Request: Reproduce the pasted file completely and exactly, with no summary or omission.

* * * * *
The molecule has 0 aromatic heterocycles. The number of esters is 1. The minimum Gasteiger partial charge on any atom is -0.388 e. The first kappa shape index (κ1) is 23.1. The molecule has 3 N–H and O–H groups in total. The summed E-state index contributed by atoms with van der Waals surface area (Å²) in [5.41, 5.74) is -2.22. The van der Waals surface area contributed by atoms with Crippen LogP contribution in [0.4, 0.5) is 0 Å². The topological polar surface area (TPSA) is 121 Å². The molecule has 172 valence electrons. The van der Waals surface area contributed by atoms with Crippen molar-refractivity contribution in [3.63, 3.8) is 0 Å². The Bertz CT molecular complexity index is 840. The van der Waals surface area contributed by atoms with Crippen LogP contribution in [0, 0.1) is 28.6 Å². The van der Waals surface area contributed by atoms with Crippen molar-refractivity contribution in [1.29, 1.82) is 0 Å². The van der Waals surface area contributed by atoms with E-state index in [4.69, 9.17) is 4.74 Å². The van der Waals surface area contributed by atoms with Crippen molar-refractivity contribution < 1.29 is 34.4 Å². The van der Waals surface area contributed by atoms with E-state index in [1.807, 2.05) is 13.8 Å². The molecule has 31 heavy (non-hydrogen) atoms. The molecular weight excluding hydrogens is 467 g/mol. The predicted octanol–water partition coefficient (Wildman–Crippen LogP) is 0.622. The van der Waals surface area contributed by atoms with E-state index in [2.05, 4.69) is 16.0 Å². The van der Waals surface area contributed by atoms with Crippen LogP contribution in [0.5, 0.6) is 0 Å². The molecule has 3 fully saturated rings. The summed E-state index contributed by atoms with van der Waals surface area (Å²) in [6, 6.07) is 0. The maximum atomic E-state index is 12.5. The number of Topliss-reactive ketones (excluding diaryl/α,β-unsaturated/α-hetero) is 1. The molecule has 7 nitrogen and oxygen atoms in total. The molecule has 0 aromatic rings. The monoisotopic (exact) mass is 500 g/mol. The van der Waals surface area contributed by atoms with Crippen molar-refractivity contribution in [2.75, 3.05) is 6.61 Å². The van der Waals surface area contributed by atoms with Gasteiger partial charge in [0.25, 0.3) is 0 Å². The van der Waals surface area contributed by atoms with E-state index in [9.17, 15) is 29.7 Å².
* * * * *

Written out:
The molecule has 0 aromatic heterocycles. The number of esters is 1. The minimum Gasteiger partial charge on any atom is -0.388 e. The first kappa shape index (κ1) is 23.1. The molecule has 3 N–H and O–H groups in total. The summed E-state index contributed by atoms with van der Waals surface area (Å²) in [5.41, 5.74) is -2.22. The van der Waals surface area contributed by atoms with Crippen LogP contribution in [0.4, 0.5) is 0 Å². The topological polar surface area (TPSA) is 121 Å². The molecule has 172 valence electrons. The van der Waals surface area contributed by atoms with Crippen molar-refractivity contribution in [3.63, 3.8) is 0 Å². The Bertz CT molecular complexity index is 840. The van der Waals surface area contributed by atoms with Crippen LogP contribution in [0, 0.1) is 28.6 Å². The van der Waals surface area contributed by atoms with Crippen molar-refractivity contribution in [1.29, 1.82) is 0 Å². The van der Waals surface area contributed by atoms with E-state index in [4.69, 9.17) is 4.74 Å². The van der Waals surface area contributed by atoms with Crippen molar-refractivity contribution < 1.29 is 34.4 Å². The van der Waals surface area contributed by atoms with E-state index in [1.807, 2.05) is 13.8 Å². The molecule has 31 heavy (non-hydrogen) atoms. The molecular weight excluding hydrogens is 467 g/mol. The predicted octanol–water partition coefficient (Wildman–Crippen LogP) is 0.622. The van der Waals surface area contributed by atoms with E-state index in [2.05, 4.69) is 16.0 Å². The van der Waals surface area contributed by atoms with Crippen LogP contribution in [0.5, 0.6) is 0 Å². The molecule has 3 fully saturated rings. The summed E-state index contributed by atoms with van der Waals surface area (Å²) in [6, 6.07) is 0. The maximum atomic E-state index is 12.5. The number of Topliss-reactive ketones (excluding diaryl/α,β-unsaturated/α-hetero) is 1. The molecule has 7 nitrogen and oxygen atoms in total. The molecule has 0 aromatic rings. The monoisotopic (exact) mass is 500 g/mol. The van der Waals surface area contributed by atoms with Crippen molar-refractivity contribution in [2.75, 3.05) is 6.61 Å². The van der Waals surface area contributed by atoms with Gasteiger partial charge in [0.25, 0.3) is 0 Å². The van der Waals surface area contributed by atoms with E-state index in [9.17, 15) is 29.7 Å².